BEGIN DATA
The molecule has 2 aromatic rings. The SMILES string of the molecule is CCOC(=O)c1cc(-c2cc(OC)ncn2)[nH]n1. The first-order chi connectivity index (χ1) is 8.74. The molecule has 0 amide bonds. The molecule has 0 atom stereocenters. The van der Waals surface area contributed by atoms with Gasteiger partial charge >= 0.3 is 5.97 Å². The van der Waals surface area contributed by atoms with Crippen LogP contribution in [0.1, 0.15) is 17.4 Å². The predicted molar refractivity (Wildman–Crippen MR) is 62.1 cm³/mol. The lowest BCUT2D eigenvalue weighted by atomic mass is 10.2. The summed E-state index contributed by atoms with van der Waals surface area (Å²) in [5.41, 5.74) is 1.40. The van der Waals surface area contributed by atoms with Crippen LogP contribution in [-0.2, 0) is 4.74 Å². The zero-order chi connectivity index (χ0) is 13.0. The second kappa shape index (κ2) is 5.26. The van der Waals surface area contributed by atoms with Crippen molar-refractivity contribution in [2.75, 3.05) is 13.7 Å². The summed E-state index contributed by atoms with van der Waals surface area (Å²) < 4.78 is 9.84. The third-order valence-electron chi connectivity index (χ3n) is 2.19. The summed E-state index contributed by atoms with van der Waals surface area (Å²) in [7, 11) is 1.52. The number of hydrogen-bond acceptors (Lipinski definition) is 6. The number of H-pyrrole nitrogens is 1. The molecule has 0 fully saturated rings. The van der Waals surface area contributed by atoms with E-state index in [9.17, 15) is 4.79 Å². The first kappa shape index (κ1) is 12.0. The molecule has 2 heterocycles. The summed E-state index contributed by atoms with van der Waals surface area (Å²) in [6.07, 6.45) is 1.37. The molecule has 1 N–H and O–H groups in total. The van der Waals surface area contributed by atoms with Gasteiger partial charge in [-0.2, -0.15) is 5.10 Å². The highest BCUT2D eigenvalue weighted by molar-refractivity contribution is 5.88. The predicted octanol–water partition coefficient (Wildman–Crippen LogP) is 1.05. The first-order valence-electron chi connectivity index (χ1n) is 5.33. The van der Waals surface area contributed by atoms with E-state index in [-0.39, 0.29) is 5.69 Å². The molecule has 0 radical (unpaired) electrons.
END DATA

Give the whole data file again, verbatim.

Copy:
The molecule has 2 aromatic rings. The SMILES string of the molecule is CCOC(=O)c1cc(-c2cc(OC)ncn2)[nH]n1. The first-order chi connectivity index (χ1) is 8.74. The molecule has 0 amide bonds. The molecule has 0 atom stereocenters. The van der Waals surface area contributed by atoms with Gasteiger partial charge >= 0.3 is 5.97 Å². The van der Waals surface area contributed by atoms with Crippen LogP contribution in [0.1, 0.15) is 17.4 Å². The predicted molar refractivity (Wildman–Crippen MR) is 62.1 cm³/mol. The lowest BCUT2D eigenvalue weighted by atomic mass is 10.2. The summed E-state index contributed by atoms with van der Waals surface area (Å²) in [5.41, 5.74) is 1.40. The van der Waals surface area contributed by atoms with Crippen LogP contribution in [-0.2, 0) is 4.74 Å². The zero-order chi connectivity index (χ0) is 13.0. The second kappa shape index (κ2) is 5.26. The van der Waals surface area contributed by atoms with Crippen molar-refractivity contribution in [2.75, 3.05) is 13.7 Å². The summed E-state index contributed by atoms with van der Waals surface area (Å²) < 4.78 is 9.84. The third-order valence-electron chi connectivity index (χ3n) is 2.19. The summed E-state index contributed by atoms with van der Waals surface area (Å²) in [7, 11) is 1.52. The number of hydrogen-bond acceptors (Lipinski definition) is 6. The number of H-pyrrole nitrogens is 1. The molecule has 0 fully saturated rings. The van der Waals surface area contributed by atoms with E-state index in [9.17, 15) is 4.79 Å². The first kappa shape index (κ1) is 12.0. The molecule has 2 heterocycles. The summed E-state index contributed by atoms with van der Waals surface area (Å²) in [6.07, 6.45) is 1.37. The molecule has 1 N–H and O–H groups in total. The van der Waals surface area contributed by atoms with Gasteiger partial charge in [-0.2, -0.15) is 5.10 Å². The highest BCUT2D eigenvalue weighted by molar-refractivity contribution is 5.88. The predicted octanol–water partition coefficient (Wildman–Crippen LogP) is 1.05. The first-order valence-electron chi connectivity index (χ1n) is 5.33. The van der Waals surface area contributed by atoms with E-state index in [-0.39, 0.29) is 5.69 Å². The molecule has 0 radical (unpaired) electrons.